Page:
# Forces and Kinematics Problem - Am I right?

Can someone tell me if I'm right? 0.98 seems a bit high for the coefficient of friction?

A 25kg sled is pulled at a steady 1.3 m/s by a rope inclined 40 degrees above horizontal. If the pulling force is 26.7 N, what is the coefficient of friction between the sled runners and the snow?

m = 25 kg, v = 1.3 m/s, Fp = 26.7 N, mgcos40 = Fn = 187.7 N,

Ftotal = ma (Ftotal = 0 because of no acceleration).
Fp + mgsin40 - Ff = 0,
26.7 + 157.5 = Ff, Ff = 184.2.

u = Ff/Fn = 184.2/187.7 = 0.98.

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Hootenanny
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Using g as 9.8 I got 0.697(3sf)

Hootenanny
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$$F= \mu R \\ \mu R + 25gcos50=26.7 \\ \mu 25gsin50=26.7 - 25gcos50 \\ \mu = \frac{26.7-25gcos50}{25gsin50} \\ \mu = 0.697$$
Sorry it took my a while to sought out the LaTex. lol I just wanted you to know I was workin on it.

Last edited:
I don't understand that very much. what's muRmuR? like...lol

Sorry, I'm having a lot of trouble and that whole long equation just confused me more.

Hootenanny
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it shouldn't come out like that. I'm jus correcting it. I Hate Latex

ok cause i dunno where you got all the numbers from

Hootenanny
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$$F= \mu R$$
$$\mu R + 25gcos50=26.7$$
$$\mu 25gsin50=26.7 - 25gcos50$$
$$\mu = \frac{26.7-25gcos50}{25gsin50}$$
$$\mu = 0.697$$
I've tried to lay it out better

R is the normal force?

by the way, thank you for helping me along so much so far :)

Hootenanny
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No worries. Yeah, R is the normal reaction. mu is the co-effiecent of friction.

you used 50 degrees as the angle. it's 40 though? :\

Hootenanny
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cos50=sin40.

Hootenanny
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$$F= \mu R$$ is the equation for maximal frictional force.

numerically, that's correct. but i don't understand that concept at all. can you demonstrate it with 40 degrees? i apologize for being so lost :(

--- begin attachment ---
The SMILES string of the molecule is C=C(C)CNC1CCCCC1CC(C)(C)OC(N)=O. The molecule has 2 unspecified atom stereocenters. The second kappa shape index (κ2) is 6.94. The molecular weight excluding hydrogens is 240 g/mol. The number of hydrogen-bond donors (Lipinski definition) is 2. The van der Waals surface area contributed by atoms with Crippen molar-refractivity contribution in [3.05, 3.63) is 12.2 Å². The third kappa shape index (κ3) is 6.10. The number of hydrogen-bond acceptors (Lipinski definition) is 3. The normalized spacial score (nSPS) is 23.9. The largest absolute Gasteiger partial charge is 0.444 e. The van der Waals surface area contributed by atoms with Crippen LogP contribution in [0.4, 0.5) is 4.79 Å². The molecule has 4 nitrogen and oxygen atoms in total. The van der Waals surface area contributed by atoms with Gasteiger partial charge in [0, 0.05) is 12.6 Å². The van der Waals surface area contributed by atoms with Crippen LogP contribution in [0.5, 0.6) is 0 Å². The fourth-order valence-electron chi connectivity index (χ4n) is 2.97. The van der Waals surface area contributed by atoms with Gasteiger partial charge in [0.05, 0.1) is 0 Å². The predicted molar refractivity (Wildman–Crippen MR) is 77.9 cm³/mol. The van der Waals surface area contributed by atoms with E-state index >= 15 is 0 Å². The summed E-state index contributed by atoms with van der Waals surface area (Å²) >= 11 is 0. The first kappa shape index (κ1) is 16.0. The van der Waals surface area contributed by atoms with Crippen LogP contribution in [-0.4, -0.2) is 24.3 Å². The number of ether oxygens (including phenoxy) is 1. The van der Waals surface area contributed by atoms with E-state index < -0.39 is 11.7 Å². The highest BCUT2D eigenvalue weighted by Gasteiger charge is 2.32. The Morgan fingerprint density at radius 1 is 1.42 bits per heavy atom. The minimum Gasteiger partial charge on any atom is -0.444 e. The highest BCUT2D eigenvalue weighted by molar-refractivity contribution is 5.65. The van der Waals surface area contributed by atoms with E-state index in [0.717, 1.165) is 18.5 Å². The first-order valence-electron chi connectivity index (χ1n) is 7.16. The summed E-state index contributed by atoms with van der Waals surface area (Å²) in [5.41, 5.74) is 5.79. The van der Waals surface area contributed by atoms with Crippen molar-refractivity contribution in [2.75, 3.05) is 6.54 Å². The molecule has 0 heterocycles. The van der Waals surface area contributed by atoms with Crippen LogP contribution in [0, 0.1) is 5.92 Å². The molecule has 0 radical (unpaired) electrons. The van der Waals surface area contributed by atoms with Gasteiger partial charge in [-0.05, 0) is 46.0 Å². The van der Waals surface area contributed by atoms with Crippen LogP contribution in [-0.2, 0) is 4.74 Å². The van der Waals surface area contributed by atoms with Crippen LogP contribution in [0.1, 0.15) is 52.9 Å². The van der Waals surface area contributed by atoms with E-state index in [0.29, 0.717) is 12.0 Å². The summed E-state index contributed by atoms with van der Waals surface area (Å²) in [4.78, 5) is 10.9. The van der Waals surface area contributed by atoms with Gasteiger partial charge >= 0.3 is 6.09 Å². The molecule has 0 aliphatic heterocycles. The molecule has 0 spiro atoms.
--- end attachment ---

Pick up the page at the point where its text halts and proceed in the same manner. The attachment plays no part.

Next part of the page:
F = uR is, yes.

Hootenanny
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Okay. Have you drawn a diagram with the slope and all the forces acting?

F(total) = ma

F(total) = 0

F(normal) = (m)(g)(cos40) = (25)(9.8)(cos40) = 187.7

F(pulling) - F(friction) + 25(9.8)(sin40) = 0

26.7 + 25(9.8)(sin40) = F(friction)

26.7 + 157.5 = F(friction)

184.2 = F(friction)

F(friction) = F(normal) * mu

mu = F(friction)/F(normal) = 184.2/187.7 = 0.98

The coefficient of friction equals 0.98.

Yes, I drew a free body diagram.

Hootenanny
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blockitoff said:
F(total) = ma
F(pulling) - F(friction) + 25(9.8)(sin40) = 0
Third line down. it should read: F(pulling)-F(Friction)-25(9.8)(sin40)=0 because the component of the weight it acting in the opposite direction to the pulling force.

oh i see! let me work it out real quick :)

Hootenanny
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Sorry I didnt spot it earlier!

F(total) = ma

F(total) = 0

F(normal) = (m)(g)(cos40) = (25)(9.8)(cos40) = 187.7

F(pulling) - F(friction) - 25(9.8)(sin40) = 0

26.7 - 25(9.8)(sin40) = F(friction)

26.7 - 157.5 = F(friction)

-130.8 = F(friction)

F(friction) = F(normal) * mu

mu = F(friction)/F(normal) = -130.8/187.7 = -0.697

Ok I got it! MY ONLY QUESTION that remains is how did I know to just make -0.697 positive to be 0.697?

Hootenanny
Staff Emeritus